SXSW has come and gone! This week I have received a few email messages from organizers, companies, and musicians highlighting what happened at their events and thanking customers and fans for being a part of it. So hopefully Part 2 of my fun is still timely. (Here is Part 1 if you missed it!)
After my purrfect cat weekend, I went to some panels with more serious topics.
You might wonder how social media and technology might help address issues like poverty in America.
Megan Kashner of Benevolent.net explained there are many reasons why some people have a very hard time getting ahead despite working hard (a common myth that people believe about the working poor.)
Some common roadblocks for people are:
1) Special equipment or skills after getting a job that the employer does not pay for
2) Reliable transportation
3) School needs for kids
4) Housing deposits
We have all heard of Kickstarter and other crowd funding for startups/businesses. Benevolent.net lets you know about a person’s story and real ways to help them get on their feet. A couple people asked how the need for good food would fit into this picture. We know that most people in America are getting enough calories, but many are starving nutritionally. Personally, I am trying to find more ways to serve a greater part of the Austin community. My clients are all affluent enough to afford my services and at times I want to add a way to help people who really are having a hard time eating healthy. I think Urban Roots and the Sustainable Food Center are some of the best of what Austin is doing to support healthy food initiatives.
So along with food, what are some ways to promote health and wellness for a long life?
I went to a panel by BBC’s Peter Bowes where he relayed his experiences in a 2 year long quest for a healthier, longer life. Here are some interesting ideas he picked up on his journey:
*SITTING is KILLING us: He suggests getting standing desks or working treadmills and cutting sitting to under 3 hours a day
*Calorie Restriction and Periodic Fasting
*Low or no animal protein – lowers cancer risk (mentions Dr. Colin Campbell’s work)
*Testosterone supplementation for men
*Better brain health via screening
So how did you get around if you were at SXSW? After sitting in panels, it was great to get up and move.
We rented Tern bikes near the Seth Meyers tent and liked them so much that we got a couple of them!
Since they were already used they gave them to us for half off! These origami bikes made it easy for us to park at the Palmer Center for $7-10 a day and get lots of exercise. It took a little getting used to the coaster brakes but being able to fold up your bike when needed was so awesome! We could get back to downtown from across the river faster than the SXSW shuttles. I highly recommend them to festival goers for next year.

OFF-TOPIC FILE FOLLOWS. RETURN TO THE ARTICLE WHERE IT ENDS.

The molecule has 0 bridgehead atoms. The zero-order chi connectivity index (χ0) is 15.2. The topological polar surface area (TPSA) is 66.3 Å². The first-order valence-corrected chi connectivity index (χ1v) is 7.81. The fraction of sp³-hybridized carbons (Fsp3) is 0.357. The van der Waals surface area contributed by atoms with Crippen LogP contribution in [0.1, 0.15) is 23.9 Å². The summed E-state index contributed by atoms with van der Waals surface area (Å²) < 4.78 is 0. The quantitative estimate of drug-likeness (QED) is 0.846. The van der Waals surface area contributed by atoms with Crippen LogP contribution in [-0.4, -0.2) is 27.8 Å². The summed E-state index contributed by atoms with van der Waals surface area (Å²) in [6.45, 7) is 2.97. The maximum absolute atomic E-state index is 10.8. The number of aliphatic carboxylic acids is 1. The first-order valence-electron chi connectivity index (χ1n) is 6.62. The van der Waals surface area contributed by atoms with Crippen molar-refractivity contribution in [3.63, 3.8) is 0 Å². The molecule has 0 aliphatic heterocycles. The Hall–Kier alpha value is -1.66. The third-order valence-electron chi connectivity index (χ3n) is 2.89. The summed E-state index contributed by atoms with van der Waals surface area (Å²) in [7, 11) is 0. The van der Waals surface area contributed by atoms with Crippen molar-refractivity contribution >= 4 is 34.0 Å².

So having the bike made it easier to get to some of the farther panels. The Radisson was the headquarters for panels called “WTF and Beyond”. The stamp was the cutest thing of a cat riding a bike!
IEEE Tech for Humanity Series featured a talk about future foods like Beyond Meat and if 3D food printers in the average person’s kitchen could be a reality.
Glenn Zorpette was really knowledgeable of the energy inputs for the creation of certain foods (how much grain to produce 1 lb of beef). To veg people who understand the environmental impacts of industrial animal agriculture, this is not new news. He was proud to admit that he enjoys the Beyond Meat protein analog and believes that making more tasty plant based protein choices will be important. He laughed and said it would take a mental shift for most people to want to eat bugs. Entomophagy – eating insects – was another panel but I chose not to go to hearing about mealworm breading and BBQ crickets. Glenn sent me a copy of IEEE’s Spectrum magazine issue : Age of Plenty. Lots of great food + tech articles to read, including Beyond Meat’s extrusion process and IBM’s cognitive computing.
At a panel about 3D Printing Chocolate, I was able to learn about a new Food + Tech meetup group here in Austin headed up by Daniel Heron at Tech Ranch.
Their next meeting is April 23rd and I hope to bring some vittles for everyone while we investigate about robotics in the kitchen.
Did you know that IBM’s Watson (super computer) powered the technology behind IBM’s food truck? I got to meet Florian Pinel and he walked me through the Cognitive Cooking interface. I put in cilantro as my ingredient and got to choose some other flavors and also a country. I picked Uzbekistan since that is a place I know nothing about in regards to food. I picked a cake. Then the interface connects with the cloud that contains thousands of possibilities. I ended up with a Uzbek style cake that was flavored with cilantro, dried fruits and nuts. Florian said it should be a hit as the flavor profile calculated was supposed to be favorable. I hope I can get to play with Cognitive Cooking again! The chefs in the truck were able to veganize the Peruvian Potato Poutine for me, but unfortunately it ended up just being french fries with some fried cauliflower bits on top.
Besides the panels, we actually got to have some evening fun. We were laughing and tearing up as Bill Cosby told us stories at Lustre Pearl on Monday night.
His “Hello Friend” sweatshirt made me feel back on the 80’s again!
We also were fortunate enough to get VIP lounge benefits to the Pandora Discovery Den and see Shakey Graves do his thing. That pink suitcase foot drum is so awesome! My husband made me this LED choker for fun.
I would say I had a great time at SXSW and my overall feeling was that of being youthful. Hope to see you next year while bike riding around the venues, in some sessions, and eating yummy food!